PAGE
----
Neighbors | Zack Shively.The Plant the Seed to Read literacy festival had different events in the rooms throughout the ground floor and lower level of the Davis Center. They had readers, storytellers, activities, crafts and books for the children. Pictured, the Leonardo Rockin' and Reading program took place in the Kidston Classroom.
Neighbors | Zack Shively.The Plant the Seed to Read event has a different theme every year. This year's theme was Reading Rocks, so the organizers invited a musician and had different activities, crafts and stories about rock music and rocks. Pictured, Marlan Donegan met Pearlette Wigley as Lady Rock from Woodstock.
Neighbors | Zack Shively.The Plant the Seed to Read program at the Davis Center featured a number of guest readers, including the PLYMC Executive Director Aimee Fifarek and Western Reserve Public Media’s President and Chief Executive Officer Trina Cutter. Pictured, Executive Director Aaron Young read "Polar Bear, Polar Bear, What Do You Hear?" by Bill Martin, Jr.
Neighbors | Zack Shively.Altrusa International of Youngstown, the PLYMC, Mill Creek MetroParks and Western Reserve Public Media organized the 12th annual Plant the Seed to Read festival on April 14. Pictured are Aaliyah, Drequan and Alecia with Buddy the Dinosaur from the PBS program "Dinosaur Train."
By ZACK SHIVELY
D.D. and Velma Davis Education and Visitor Center hosted the 12th Annual “Plant the Seed to Read” children’s book festival on April 14.
Four organizations, Altrusa International of Youngstown, the PLYMC, Mill Creek MetroParks and Western Reserve Public Media, have planned the event together each of its 12 years. This year’s theme, “Reading Rocks!,” focused on rock music and dinosaurs.
“It’s a true book festival about the love of books and the love of reading,” said Deborah Liptak, Development Director for the PLYMC. She was on the founding committee for the event spoke highly of the literacy event.
The event included photo opportunities in Fellows Riverside Gardens, the PLYMC pop-up library van, storytellers, guest readers and activities. Each child received a free book, a schedule for PBS programming and coloring pages.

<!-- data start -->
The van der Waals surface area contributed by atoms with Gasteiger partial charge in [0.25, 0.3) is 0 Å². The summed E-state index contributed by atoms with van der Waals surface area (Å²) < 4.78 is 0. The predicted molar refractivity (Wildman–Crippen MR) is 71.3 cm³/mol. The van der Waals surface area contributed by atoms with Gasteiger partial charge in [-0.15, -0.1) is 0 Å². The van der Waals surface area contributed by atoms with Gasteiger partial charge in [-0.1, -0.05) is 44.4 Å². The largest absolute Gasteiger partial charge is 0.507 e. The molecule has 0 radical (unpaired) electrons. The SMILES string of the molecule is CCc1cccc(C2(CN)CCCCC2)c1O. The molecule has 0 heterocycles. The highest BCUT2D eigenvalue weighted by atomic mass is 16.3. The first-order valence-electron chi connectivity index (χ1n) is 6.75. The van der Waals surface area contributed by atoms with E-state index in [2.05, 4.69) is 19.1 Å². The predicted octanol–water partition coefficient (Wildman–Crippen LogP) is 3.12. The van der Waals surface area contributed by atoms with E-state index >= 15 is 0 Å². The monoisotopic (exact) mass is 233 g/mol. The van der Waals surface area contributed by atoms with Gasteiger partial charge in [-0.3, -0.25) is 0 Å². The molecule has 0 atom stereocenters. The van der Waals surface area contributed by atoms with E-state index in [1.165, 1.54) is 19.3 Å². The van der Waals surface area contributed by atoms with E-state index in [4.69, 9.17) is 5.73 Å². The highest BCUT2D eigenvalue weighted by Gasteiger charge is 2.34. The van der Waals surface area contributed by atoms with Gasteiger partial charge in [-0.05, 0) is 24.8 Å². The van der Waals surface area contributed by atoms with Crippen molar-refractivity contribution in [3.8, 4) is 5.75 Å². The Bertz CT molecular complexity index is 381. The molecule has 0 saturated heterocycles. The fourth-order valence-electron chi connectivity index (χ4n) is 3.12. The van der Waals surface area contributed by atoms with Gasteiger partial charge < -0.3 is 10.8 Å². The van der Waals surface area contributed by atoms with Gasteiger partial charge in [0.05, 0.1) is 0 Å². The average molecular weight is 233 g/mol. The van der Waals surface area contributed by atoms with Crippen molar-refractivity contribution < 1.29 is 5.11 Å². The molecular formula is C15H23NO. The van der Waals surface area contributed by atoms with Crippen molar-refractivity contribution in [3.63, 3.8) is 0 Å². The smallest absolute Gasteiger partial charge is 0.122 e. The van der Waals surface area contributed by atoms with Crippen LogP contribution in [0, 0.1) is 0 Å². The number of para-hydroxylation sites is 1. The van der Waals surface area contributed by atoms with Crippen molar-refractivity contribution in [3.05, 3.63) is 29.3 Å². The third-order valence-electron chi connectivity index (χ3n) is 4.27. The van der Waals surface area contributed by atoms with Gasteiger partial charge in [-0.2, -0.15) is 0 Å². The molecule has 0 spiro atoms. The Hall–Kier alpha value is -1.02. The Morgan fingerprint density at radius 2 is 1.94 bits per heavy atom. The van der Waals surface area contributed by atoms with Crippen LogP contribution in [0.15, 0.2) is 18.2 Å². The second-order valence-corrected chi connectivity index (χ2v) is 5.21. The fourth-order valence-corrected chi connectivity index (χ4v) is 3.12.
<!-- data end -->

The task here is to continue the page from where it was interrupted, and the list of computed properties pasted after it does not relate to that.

Patty Zitello, the chair of the festival and member of Altrusa International of Youngstown, founded the event 12 years ago. The organization focuses on literacy in the area, and reached out to the three other organizations to be a part of the event. She called the their work a “united effort” between all four groups.
The 2018 festival had the second highest attendance in the years of the event. She accounts the continued success of the program to the partnership between the organizations.
Western Reserve Public Media invited Buddy the Dinosaur from the PBS program “Dinosaur Train” to the event. Children took pictures with the character in the Kidston Pavilion in the gardens.
The groups also brought in children’s author and illustrator Will Hillenbrand who gave a presentation in the Antonucci Library. He spoke about his life growing up. He brought a number of his books with him, such as “I’m a Duck” and “Bear and Bunny.”
The library, public media and park had guest readers at the event. The PLYMC brought in Executive Director Aimee Fifarek and a handful of different librarians to read during the event. Western Reserve Public Media’s President and Chief Executive Officer Trina Cutter and Mill Creek’s Aaron Young also read stories to the children.
Storytellers Tim Hartman, Michael Perry, Barb Root, Nancy Wallace, Jocelyn Dabney and Rick Shilling brought their stories to life with emotion and dramatic flair in rooms throughout the Davis Center. The Kidston Classroom also had presentations from the OH WOW! The Roger & Gloria Jones Children’s Center for Science and Technology the musical storytelling program Leonardo Rockin’ and Reading.
The lower level lobby of the Davis Center also included tables with crafts and games on them from groups such as Alta Head Start, Green Youngstown and The Vindicator. The library had their mascot Booker Bear at Pearlette Wigley as Lady Rock from Woodstock for pictures in the lobby.
Zitello said that she and the committee begin working on the plans for next year’s “Plant the Seed to Read” festival right after the festival ends. They begin with a new theme and build on that.